McPherson can cram a dozen stories into two and a half hours because he works in sketches, using quickly recognizable clichés which let us fill in the outlines for ourselves. The Bible salesman (Matt McGrath) with the greasy hair? A villain, obviously, no need to show us why. The tall, strong man (Todd Almond) with the mind of child? Don’t bother explaining that he’s got terrible violence in him, because we all read Of Mice and Men in junior high. McPherson’s plays, many of them spectacularly good, have sometimes used these thick crayon-strokes — those self-deceiving, gamble-happy drunks in The Seafarer are recognizable when they walk onstage too. But when McPherson writes in Irish stereotype, American eyes smile. When he rocks up trying to deploy our stereotypes? My eyes got very narrow indeed.

McPherson’s main dramaturgical problem here is magnitude. The size of the show is wrong, the size of the stories, the scenes, everything. It’s simultaneously too long and too short — at times, so many people are getting introduced, it feels like a pilot episode, setting up the machinery for a ten-episode season. We know McPherson, when undistracted by songs, has one of the great senses of theatrical balance: He wrote plays like The Weir and The Night Alive, so perfect that they seem to continue on even after they’re over, like a bicycle still wheeling along with the rider gone. That equilibrium abandons him in this, his first musical — he hasn’t worked out how to get into songs gracefully, nor how to disguise that repetitive, get-to-the-next-number structure.

And there’s something perverse about the way Dylan’s lyrics are handled. We are kind of meant to pay attention to them, kind of not. For instance, the boxer Joe sings a gale-force version of “Hurricane,” which is indeed about a boxer. Those parts, you’re allowed to process. But you should also be cool enough to ignore all the lyrics about “the hot New Jersey night,” since that part’s obviously not applicable. What is signalling here? What’s just noise? The push-me-pull-you annoyance of it leaves you unwilling to parse the lyrics at all. This reaches its absolute peak when the wonderful Luba Mason — a hotel tenant with secrets and woes to spare — sings “Señor” glumly, but with intensity. “Señor, señor” she croons, scuffing the floor with her shoe. What? You have to laugh.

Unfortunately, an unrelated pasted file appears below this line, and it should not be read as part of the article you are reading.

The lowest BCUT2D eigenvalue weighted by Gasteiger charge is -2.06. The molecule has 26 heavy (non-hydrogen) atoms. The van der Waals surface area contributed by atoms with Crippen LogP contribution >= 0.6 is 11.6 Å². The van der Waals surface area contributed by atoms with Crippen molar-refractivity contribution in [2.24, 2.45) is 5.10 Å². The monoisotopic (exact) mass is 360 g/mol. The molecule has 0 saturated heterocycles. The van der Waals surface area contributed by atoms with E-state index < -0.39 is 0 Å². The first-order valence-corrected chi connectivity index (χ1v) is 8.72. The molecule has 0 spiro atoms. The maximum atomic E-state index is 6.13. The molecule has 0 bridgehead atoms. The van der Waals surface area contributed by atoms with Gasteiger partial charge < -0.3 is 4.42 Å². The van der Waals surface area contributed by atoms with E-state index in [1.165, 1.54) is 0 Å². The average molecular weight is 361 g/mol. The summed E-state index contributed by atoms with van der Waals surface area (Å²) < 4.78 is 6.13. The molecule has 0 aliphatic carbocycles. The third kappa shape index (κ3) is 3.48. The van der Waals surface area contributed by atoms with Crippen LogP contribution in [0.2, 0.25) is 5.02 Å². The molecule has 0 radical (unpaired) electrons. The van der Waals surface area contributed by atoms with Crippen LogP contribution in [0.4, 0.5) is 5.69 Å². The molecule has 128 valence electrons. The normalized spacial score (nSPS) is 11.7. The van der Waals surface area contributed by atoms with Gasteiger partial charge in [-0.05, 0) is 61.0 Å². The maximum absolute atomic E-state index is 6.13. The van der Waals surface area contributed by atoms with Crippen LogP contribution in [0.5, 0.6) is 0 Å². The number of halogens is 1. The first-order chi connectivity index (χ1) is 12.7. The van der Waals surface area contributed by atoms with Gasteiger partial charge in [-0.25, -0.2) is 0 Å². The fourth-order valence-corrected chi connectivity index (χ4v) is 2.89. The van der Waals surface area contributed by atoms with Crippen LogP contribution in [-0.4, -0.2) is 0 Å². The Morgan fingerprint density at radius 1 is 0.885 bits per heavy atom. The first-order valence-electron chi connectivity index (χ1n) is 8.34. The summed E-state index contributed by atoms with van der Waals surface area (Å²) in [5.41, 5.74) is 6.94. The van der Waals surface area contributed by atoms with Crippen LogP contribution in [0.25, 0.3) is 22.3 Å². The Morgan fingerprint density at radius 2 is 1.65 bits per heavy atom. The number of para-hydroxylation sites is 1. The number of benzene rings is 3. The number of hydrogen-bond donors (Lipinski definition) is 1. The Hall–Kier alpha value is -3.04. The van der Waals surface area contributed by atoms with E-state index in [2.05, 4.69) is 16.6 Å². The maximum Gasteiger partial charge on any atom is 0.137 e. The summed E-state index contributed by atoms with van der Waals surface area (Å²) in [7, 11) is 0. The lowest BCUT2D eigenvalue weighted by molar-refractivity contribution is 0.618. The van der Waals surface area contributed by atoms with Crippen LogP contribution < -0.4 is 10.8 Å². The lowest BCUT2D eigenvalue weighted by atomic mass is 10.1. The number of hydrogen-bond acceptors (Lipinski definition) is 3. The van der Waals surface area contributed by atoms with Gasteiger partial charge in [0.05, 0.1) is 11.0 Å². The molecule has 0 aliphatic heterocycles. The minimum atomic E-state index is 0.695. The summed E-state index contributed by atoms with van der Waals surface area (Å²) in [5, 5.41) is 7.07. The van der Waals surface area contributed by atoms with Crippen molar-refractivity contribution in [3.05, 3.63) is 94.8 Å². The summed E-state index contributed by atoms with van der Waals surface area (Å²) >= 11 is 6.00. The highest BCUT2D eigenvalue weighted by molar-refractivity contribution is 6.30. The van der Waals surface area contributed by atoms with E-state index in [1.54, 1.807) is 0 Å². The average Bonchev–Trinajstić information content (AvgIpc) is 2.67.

Part of your response will depend on your reverence for Dylan’s originals — and at the very least, your familiarity with them. Be warned, Bobsessives: Simon Hale’s arrangements — lovely and folksy and full of tambourines — sometimes depart from the musical spirit of the versions you know. To turn the bitter-toned, up tempo “I Want You” into a love song, for instance, the team has slowed the pace like the molasses done froze. After a brief scene in which we meet Kate for the first and only time, Gene (Colton Ryan) and Kate (Caitlin Houlahan) come kissing-close, and sing “I want you” a dozen times, very deliberately. The lyrics make sense here. They do in fact want each other — but the originally spiky song takes on a new, syrupy flavor.